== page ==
Welcome chilly nights with a bowl of tummy-filling soup and glass of red wine to keep the cold out and the warmth in, writes Ant Ellis.
A key component of my culinary studies was dedicated to stocks, broths and soups. Considered by chefs as the lifeblood of their professional kitchens, stocks take time, care and commitment and form the very backbone of some of the world’s greatest food – soups, rich and luxurious sauces (including pasta sauces and ragus), stews, risottos, gravies and reductions. They’re also how chefs maximise the flavour yield from almost every vegetable offcut, bone or seafood shell that enters the kitchen – and ultimately, they’re seriously nutritious.
Now, I don’t expect y’all to spend your weekends crafting stocks – but I really do suggest a rich and clear home-made stock or broth as the base for your new favourite winter meals: Quality, delicious, warming, souped-up soups. Veggie friends, this one’s for you.
To kick off, let’s make a simple and tasty vegetable stock. You’ll need a few everyday ingredients: a couple each of carrots and celery sticks, an onion, two smashed garlic cloves, a bay-leaf, a sprig each of thyme and parsley, and about a teaspoon each of black peppercorns and coriander seeds. Optionally, add a handful of dried shiitake or porcini mushrooms.
Chunk up your carrots, celery and onion to equal sizes and add to a pot with all other ingredients. Cover with about 2-litres of water, bring to a boil, then reduce the heat. Simmer for about 2 hours, reducing by a third to a half. Season with salt. Strain well, being sure to press the juices out of your veggies. Stock n’ roll.
You’ve got the stock, now let’s get into some delicious soups. We don’t cook enough of ’em, so we don’t eat enough of ’em. These recipes use your kick-ass fresh veg stock, but of course, chicken stock is rad too.
Thick Butternut, Carrot and Orange Soup
- 1butternut, about 1 kg
- 8-10 medium carrots
- 4tablespoons olive oil, split
- 1onion, diced
- 4cups vegetable stock
- ½ tin coconut milk
- juice and zest of 1/2 an orange
- sprig of thyme
- 1/2teaspoon salt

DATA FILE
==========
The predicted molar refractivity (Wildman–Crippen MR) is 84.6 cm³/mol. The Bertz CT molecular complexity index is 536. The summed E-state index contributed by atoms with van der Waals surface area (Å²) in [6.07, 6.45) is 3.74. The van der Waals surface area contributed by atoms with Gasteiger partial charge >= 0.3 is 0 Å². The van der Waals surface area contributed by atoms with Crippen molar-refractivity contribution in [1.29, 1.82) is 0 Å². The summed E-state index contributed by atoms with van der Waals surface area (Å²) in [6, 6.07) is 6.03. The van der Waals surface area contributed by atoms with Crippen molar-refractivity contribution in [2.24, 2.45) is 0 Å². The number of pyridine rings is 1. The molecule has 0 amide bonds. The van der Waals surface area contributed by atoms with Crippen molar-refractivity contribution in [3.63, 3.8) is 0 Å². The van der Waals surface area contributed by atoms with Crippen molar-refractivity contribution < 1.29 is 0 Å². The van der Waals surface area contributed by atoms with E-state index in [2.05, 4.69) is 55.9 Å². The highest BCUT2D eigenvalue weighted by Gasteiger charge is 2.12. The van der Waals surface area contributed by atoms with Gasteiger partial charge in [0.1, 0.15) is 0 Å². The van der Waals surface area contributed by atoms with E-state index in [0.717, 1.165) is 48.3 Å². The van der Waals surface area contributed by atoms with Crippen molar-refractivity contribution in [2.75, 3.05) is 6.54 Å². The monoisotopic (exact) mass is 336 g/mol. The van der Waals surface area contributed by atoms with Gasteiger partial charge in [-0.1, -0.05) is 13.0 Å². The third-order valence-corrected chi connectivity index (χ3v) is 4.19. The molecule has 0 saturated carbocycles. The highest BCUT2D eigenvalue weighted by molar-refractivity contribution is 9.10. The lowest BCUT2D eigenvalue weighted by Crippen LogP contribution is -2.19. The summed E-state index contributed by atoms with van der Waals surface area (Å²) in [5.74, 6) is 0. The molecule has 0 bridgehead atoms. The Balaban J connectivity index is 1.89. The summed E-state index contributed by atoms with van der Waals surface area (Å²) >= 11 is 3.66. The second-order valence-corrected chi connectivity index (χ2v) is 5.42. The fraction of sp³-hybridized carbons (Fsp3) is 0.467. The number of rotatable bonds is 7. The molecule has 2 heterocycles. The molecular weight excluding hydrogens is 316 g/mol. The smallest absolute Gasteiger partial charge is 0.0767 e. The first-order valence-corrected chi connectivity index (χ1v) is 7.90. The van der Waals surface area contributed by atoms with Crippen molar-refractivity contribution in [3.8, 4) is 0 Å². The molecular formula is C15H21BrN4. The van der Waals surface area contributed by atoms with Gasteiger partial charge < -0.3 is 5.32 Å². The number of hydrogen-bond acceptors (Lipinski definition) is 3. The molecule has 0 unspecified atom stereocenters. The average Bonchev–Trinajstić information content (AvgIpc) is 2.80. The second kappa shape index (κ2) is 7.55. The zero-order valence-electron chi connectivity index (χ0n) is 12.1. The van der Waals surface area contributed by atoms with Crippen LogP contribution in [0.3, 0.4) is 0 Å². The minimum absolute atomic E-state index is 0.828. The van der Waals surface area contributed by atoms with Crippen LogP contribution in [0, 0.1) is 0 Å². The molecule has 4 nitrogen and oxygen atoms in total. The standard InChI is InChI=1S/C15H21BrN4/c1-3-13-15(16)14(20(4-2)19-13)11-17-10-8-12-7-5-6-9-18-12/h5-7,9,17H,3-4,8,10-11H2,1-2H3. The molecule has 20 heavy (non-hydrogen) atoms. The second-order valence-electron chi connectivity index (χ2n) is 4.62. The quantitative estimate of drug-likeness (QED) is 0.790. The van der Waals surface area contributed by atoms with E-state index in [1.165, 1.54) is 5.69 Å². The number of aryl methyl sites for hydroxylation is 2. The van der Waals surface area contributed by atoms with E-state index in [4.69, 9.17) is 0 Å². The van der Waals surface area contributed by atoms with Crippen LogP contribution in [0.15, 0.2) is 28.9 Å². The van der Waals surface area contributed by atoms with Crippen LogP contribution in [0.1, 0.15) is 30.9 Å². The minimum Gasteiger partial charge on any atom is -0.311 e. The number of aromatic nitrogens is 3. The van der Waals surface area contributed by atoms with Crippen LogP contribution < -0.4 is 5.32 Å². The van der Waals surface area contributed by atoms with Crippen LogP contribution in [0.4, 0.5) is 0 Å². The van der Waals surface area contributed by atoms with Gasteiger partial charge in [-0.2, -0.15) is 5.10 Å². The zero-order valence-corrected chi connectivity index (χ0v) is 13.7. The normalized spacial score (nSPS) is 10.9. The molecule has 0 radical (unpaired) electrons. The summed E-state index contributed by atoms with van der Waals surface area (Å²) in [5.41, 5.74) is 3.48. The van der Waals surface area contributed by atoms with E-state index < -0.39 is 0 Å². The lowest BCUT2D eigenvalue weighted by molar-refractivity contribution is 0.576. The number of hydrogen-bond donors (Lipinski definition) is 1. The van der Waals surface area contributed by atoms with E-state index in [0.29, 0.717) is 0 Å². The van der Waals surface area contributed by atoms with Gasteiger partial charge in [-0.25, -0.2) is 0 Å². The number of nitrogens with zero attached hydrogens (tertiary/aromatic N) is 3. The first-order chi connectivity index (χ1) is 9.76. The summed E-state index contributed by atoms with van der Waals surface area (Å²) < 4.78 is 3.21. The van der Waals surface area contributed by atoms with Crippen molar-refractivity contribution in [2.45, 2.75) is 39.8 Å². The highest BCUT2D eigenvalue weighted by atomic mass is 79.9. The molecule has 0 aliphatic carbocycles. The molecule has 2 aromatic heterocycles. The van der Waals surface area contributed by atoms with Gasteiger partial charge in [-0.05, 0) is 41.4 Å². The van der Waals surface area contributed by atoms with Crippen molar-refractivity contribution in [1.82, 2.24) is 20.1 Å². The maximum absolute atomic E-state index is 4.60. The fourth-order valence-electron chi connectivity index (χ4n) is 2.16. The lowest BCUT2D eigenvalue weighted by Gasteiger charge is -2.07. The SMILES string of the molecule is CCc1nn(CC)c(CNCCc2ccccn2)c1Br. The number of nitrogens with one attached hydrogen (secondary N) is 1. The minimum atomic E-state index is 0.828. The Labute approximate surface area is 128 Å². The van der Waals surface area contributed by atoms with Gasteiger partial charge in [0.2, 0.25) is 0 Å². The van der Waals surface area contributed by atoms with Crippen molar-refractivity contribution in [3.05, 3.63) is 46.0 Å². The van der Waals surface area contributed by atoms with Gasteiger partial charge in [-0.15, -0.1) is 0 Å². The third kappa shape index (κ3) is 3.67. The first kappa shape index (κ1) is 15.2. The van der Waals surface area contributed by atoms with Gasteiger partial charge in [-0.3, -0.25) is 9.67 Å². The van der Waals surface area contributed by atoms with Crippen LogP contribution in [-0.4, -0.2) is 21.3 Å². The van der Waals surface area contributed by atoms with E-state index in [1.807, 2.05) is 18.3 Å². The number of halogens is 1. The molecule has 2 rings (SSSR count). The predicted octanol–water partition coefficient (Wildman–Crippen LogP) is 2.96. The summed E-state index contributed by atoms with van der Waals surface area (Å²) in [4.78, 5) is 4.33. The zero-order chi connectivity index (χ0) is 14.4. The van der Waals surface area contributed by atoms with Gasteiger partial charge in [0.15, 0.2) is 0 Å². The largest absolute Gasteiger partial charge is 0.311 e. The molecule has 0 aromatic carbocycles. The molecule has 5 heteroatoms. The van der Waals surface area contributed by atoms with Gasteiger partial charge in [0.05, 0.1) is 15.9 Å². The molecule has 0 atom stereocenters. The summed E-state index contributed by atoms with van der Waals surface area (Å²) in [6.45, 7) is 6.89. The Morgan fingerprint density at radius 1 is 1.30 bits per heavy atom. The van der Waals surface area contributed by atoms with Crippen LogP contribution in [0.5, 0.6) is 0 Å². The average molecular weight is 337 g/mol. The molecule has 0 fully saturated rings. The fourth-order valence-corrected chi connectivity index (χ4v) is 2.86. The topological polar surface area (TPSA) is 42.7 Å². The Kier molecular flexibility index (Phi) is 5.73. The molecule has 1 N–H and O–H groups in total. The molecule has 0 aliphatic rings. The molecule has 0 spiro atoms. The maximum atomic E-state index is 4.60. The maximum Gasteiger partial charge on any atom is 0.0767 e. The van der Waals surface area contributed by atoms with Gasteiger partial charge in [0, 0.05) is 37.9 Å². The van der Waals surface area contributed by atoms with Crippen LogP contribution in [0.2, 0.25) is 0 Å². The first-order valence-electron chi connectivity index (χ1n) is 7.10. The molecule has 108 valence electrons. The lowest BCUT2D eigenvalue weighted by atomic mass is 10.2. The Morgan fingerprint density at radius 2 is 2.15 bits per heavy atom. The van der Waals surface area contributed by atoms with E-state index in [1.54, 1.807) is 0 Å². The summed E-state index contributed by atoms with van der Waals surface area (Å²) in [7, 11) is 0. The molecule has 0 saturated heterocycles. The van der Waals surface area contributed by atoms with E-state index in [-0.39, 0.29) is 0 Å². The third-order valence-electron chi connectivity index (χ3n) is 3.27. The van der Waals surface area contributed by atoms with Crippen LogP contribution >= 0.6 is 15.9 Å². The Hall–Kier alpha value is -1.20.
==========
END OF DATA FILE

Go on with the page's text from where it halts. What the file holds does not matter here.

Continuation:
- 1/8teaspoon pepper
- pinch of chilli flakes, optional
Top, tail and peel the butternut, halve and remove seeds and stringy stuff. Chunk into 2-3cm squares. Peel and wash carrots and chunk up. Add to a roasting tray, add half the olive oil and roast at 190ºC until tender, tossing halfway through cooking time – about half an hour in total. You’re looking for some browning colour on the edges. Set aside. Heat remaining olive oil in a large pot over medium heat, add onion. Cook for 3-4 minutes, until soft and translucent. Add butternut and carrots, cook for 5-8 minutes or until veggies start to stick to the bottom. Keep moving them, don’t let them burn.
Now add the veg stock and bring to a boil, using a wooden spoon to scrape up any bits stuck to the pot. Turn the heat down to medium-low and partially cover. Cook for 20 minutes, add coconut milk, orange juice, zest, thyme, salt, pepper and chilli flakes if desired. Finally, purée with a stick blender (or jug blender in small amounts, half cooled). Top with whatevs! Croutons, sour cream, Greek yogurt, seeds, parsley, basil, nuts or toasted coconut flakes.
Mom’s Quick French Onion Soup
- 6 medium-large onions
- 4 tablespoons olive oil
- 2 tablespoons butter
- 1 level teaspoon sugar
- 1½ teaspoons salt
- 4 cloves garlic, minced
- 1/2 cup red wine
- 8 cups vegetable stock
- 1 tablespoon Worcestershire sauce, optional
- 2 bay-leaves
- 1 tablespoon fresh or dried thyme leaves
- 1/2 teaspoon freshly ground black pepper
- baguette slices, toasted
- Gruyère cheese, or Cheddar will do
Slice onions as you prefer, add to a pot with olive and cook over medium heat until soft. Add butter, and cook until lightly browned. Add sugar and salt, stir until browned. Add garlic. Deglaze pot with wine and scrape down. Add stock, Worcestershire sauce, bay-leaves, thyme and pepper. Bring to a simmer, cover and cook for 30 minutes, stirring now and then. Season with salt.
To serve in the classic way, portion into bowls, float a slice of toast and top with cheese, grill until oozy and melted.
Until next time: Winter’s here, and so are the calories. Enjoy the classic comfort food – yes, all of it – but come on dudes and dudesses, change it up this winter and try something new, too.
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